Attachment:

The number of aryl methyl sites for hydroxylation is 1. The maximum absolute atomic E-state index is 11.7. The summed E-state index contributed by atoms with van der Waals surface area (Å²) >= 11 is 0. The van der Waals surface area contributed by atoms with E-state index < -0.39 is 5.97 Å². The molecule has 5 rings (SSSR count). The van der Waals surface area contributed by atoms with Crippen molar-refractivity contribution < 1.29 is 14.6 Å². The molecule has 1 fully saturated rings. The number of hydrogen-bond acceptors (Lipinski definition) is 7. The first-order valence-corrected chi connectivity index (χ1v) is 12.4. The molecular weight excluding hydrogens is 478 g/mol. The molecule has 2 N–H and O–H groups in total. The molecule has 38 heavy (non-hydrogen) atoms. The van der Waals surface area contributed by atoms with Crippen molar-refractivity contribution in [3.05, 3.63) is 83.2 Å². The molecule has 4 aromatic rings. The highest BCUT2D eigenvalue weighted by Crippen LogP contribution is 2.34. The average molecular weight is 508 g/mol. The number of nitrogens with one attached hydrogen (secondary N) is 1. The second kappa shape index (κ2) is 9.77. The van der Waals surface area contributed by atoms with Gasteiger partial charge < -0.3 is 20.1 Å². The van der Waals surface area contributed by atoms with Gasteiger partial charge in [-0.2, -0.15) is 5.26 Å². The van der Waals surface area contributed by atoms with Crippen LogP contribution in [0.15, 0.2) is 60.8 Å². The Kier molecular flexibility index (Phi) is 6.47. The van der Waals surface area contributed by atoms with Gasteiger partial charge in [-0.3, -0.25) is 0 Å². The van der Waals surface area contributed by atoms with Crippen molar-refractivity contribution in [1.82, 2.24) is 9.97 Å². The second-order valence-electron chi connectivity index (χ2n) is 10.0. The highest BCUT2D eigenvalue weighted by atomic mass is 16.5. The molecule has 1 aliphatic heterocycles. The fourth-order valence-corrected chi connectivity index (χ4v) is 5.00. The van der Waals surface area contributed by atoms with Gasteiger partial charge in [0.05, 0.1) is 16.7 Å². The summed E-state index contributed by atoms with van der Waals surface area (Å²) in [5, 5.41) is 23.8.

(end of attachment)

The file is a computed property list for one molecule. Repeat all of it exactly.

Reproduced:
The number of aryl methyl sites for hydroxylation is 1. The maximum absolute atomic E-state index is 11.7. The summed E-state index contributed by atoms with van der Waals surface area (Å²) >= 11 is 0. The van der Waals surface area contributed by atoms with E-state index < -0.39 is 5.97 Å². The molecule has 5 rings (SSSR count). The van der Waals surface area contributed by atoms with Crippen molar-refractivity contribution < 1.29 is 14.6 Å². The molecule has 1 fully saturated rings. The number of hydrogen-bond acceptors (Lipinski definition) is 7. The first-order valence-corrected chi connectivity index (χ1v) is 12.4. The molecular weight excluding hydrogens is 478 g/mol. The molecule has 2 N–H and O–H groups in total. The molecule has 38 heavy (non-hydrogen) atoms. The van der Waals surface area contributed by atoms with Crippen molar-refractivity contribution in [3.05, 3.63) is 83.2 Å². The molecule has 4 aromatic rings. The highest BCUT2D eigenvalue weighted by Crippen LogP contribution is 2.34. The average molecular weight is 508 g/mol. The number of nitrogens with one attached hydrogen (secondary N) is 1. The second kappa shape index (κ2) is 9.77. The van der Waals surface area contributed by atoms with Gasteiger partial charge < -0.3 is 20.1 Å². The van der Waals surface area contributed by atoms with Gasteiger partial charge in [-0.2, -0.15) is 5.26 Å². The van der Waals surface area contributed by atoms with Crippen LogP contribution in [0.15, 0.2) is 60.8 Å². The Kier molecular flexibility index (Phi) is 6.47. The van der Waals surface area contributed by atoms with Gasteiger partial charge in [-0.3, -0.25) is 0 Å². The van der Waals surface area contributed by atoms with Crippen molar-refractivity contribution in [1.82, 2.24) is 9.97 Å². The second-order valence-electron chi connectivity index (χ2n) is 10.0. The highest BCUT2D eigenvalue weighted by atomic mass is 16.5. The molecule has 1 aliphatic heterocycles. The fourth-order valence-corrected chi connectivity index (χ4v) is 5.00. The van der Waals surface area contributed by atoms with Gasteiger partial charge in [0.05, 0.1) is 16.7 Å². The summed E-state index contributed by atoms with van der Waals surface area (Å²) in [5, 5.41) is 23.8.